Alanis Morissette on being an “attachment” parent; Docs don’t ask about childhood trauma because no remedy; Australian hospitals misdiagnosing child abuse victims

Musician and actress Alanis Morissette weighed in on Huffington Post yesterday about the “attachment parent” frenzy prompted by the Time Magazine cover featuring Jamie Lynn Grumet breastfeeding her three-year-old son. Morissette takes her parenting seriously. “Sign me up to add to the fever-pitched overnight education about attachment parenting,” she writes.

She reviews the important first two stages of a baby’s life: attachment and exploration. During the attachment stage, she says:

The speed with which we can consistently meet our child’s needs for emotional and physical nurturance and sustenance is paramount. He or she learns, through consistent and responsive physical nurturing touch and care, to trust life

and to love and to connect: with other, with god, with self… This stage of development tells children that not only can they trust life, but that THEY EXIST, and that it is okay, maybe even great, to be here.

I personally believe that the attachment stage, done well, can circumvent countless addictions later in life because many of these addictions are often a temporary attempt at feeling this sense of connection. If a child’s needs during this stage of development are not met, he or she will be staving off a haunting sense of cellular disconnection and loneliness for a lifetime. they will not have effectively internalized a loving nurturance as their own love-style.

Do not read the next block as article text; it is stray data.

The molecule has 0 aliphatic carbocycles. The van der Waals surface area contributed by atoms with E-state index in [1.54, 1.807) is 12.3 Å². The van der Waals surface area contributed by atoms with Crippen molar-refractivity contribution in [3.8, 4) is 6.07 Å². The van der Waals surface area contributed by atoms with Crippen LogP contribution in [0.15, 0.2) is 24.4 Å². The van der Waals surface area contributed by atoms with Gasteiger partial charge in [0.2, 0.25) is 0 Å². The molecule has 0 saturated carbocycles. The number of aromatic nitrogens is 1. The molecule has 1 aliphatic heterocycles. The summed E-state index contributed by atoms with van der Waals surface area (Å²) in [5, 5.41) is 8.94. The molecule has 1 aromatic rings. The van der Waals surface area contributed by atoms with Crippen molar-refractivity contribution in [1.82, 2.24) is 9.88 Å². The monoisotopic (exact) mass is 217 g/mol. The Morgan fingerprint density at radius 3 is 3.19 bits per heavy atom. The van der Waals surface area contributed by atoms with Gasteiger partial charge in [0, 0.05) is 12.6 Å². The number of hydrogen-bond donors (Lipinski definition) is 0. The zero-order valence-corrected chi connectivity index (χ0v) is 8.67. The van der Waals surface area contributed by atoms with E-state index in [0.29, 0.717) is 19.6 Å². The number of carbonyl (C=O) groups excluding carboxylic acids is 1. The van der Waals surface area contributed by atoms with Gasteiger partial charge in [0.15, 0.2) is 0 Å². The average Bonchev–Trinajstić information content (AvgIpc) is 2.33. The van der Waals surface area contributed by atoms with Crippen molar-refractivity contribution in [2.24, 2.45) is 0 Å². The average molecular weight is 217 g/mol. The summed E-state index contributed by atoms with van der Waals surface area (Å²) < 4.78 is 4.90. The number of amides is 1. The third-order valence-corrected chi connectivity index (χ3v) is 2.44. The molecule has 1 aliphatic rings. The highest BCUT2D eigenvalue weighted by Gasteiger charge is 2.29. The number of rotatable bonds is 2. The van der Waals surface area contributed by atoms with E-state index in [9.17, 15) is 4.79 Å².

It’s well worth a read.

PHYSICIANS DON’T ASK ABOUT CHILDHOOD TRAUMA because they don’t have a cure for it, according to one physician who was interviewed for this interesting post by Robin Urevich on She reported on a panel discussion in which Dr. Vincent Felitti talked about the CDC’s Adverse Childhood Experiences Study, of which he was co-founder. The ACE Study revealed a strong link between childhood trauma and the adult onset of chronic illness, violence, being a victim of violence, and suicide.

Urevich quoted Dr. Paul Lyons, a family physician and senior associate dean at UC Riverside School of Medicine, which will open soon. He says that physicians aren’t uncomfortable asking questions about childhood trauma because of their own pasts, as Felitti believes. Instead, he says, physicians don’t know what to do when they learn of a patient’s childhood trauma:

“At least if I discover a patient has gonorrhea, I know what to do about it…If I look for child abuse, at least I have that phone number in my pocket…Physicians are very uncomfortable feeling at a loss. We are control-oriented individuals.”

Felitti thinks that just using the questionnaire helps patients, who express an “enormous relief to find people are interested and willing to listen.”

He said researchers found a 35 percent drop in doctor visits and an 11 percent decline in trips to the ER a year after a group of Kaiser patients had taken the ACES survey and discussed it with a physician.

HOSPITALS IN AUSTRALIA ARE MISDIAGNOSING child abuse victims, according to research that was reviewed by Sydney Morning Herald reporter and columnist Adele Horin on Almost one-third of the children brought to the emergency room with injuries that the medical staff couldn’t identify as blatant abuse had a record with that community’s child protective services. Debbie Scott, a research fellow at the Australian Institute of Family Studies explained:

A parent might not have hit a baby but rather the baby fell off the change table – perhaps because the parent was dependent on drugs or alcohol and needed help. But staff often did not know the right questions to ask. “We know there’s a link between child maltreatment and children who make repeated visits to emergency departments,” Ms Scott said.


  1. What really should a parent do when it comes to a child been abuse and been controlled by the abuser and also been afraid by loosing her or his family of such outcome.


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